by Jason Wasserman MD PhD FRCPC
March 2, 2022
An adrenocortical adenoma is a non-cancerous tumour that starts from the cells normally found cortex (outer layer) of the adrenal gland. Many adrenocortical adenomas are called incidental because they do not produce any symptoms and are found when imaging of the abdomen or pelvis is performed for other reasons.
A functioning adrenocortical adenoma is a tumour that makes one of the hormones normally made by the adrenal cortex such as cortisol, aldosterone, and dehydroepiandrosterone (DHEA). The symptoms caused by a functioning tumour depend on the type of hormone produced. Cortisol producing tumors can lead to high blood sugar levels, swelling of the face and abdomen, and muscle weakness. Aldosterone producing tumours cause high blood pressure and low levels of potassium in the blood. DHEA producing tumours can result in virilization which is the development of adult male physical characteristics (deepening voice, excess body hair) in female and prepubertal males.
A non-functioning adrenocortical adenoma is a tumour that is not producing any hormones. As a result, most non-functioning tumours do not cause any symptoms although large non-functioning tumours may cause pain if they push on nearby organs or tissues.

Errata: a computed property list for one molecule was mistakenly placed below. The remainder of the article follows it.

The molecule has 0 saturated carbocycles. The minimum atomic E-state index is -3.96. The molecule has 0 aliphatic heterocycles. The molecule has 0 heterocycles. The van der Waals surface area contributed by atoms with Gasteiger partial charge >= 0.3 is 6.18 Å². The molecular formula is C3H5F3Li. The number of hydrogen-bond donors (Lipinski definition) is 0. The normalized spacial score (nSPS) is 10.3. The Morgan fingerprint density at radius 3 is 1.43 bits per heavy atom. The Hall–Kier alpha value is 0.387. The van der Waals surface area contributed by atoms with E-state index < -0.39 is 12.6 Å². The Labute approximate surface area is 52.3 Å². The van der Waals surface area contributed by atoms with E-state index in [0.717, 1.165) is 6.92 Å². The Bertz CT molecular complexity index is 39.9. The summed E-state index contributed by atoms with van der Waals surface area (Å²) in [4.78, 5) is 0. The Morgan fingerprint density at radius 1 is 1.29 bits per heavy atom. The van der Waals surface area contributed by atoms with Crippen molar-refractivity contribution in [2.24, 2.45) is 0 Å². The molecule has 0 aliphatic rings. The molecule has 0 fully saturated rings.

The diagnosis of adrenocortical adenoma is usually made after the entire tumour and adrenal gland have been removed in a procedure called a resection and sent to a pathologist for examination under a microscope. In some situations, the diagnosis can be made after a small sample of the tumour is removed in a procedure called a biopsy.
When examined under the microscope, most adrenocortical adenomas are made up of cells that resemble the cells normally found in the adrenal cortex. These cells are large and the cytoplasm (body) of the cell is full of lipid (fat) rich material. For this reason, the cells look white or clear when examined under the microscope. Some tumours also include smaller cells that contain less lipid and look eosinophilic (pink) when examined under the microscope. The tumour cells are usually arranged in small groups that are often described as cords, nests, or islands. Mitotic figures (tumour cells that are dividing to create new tumour cells) are very rarely seen and the tumour cells are usually surrounded by a thin layer of tissue called a tumour capsule.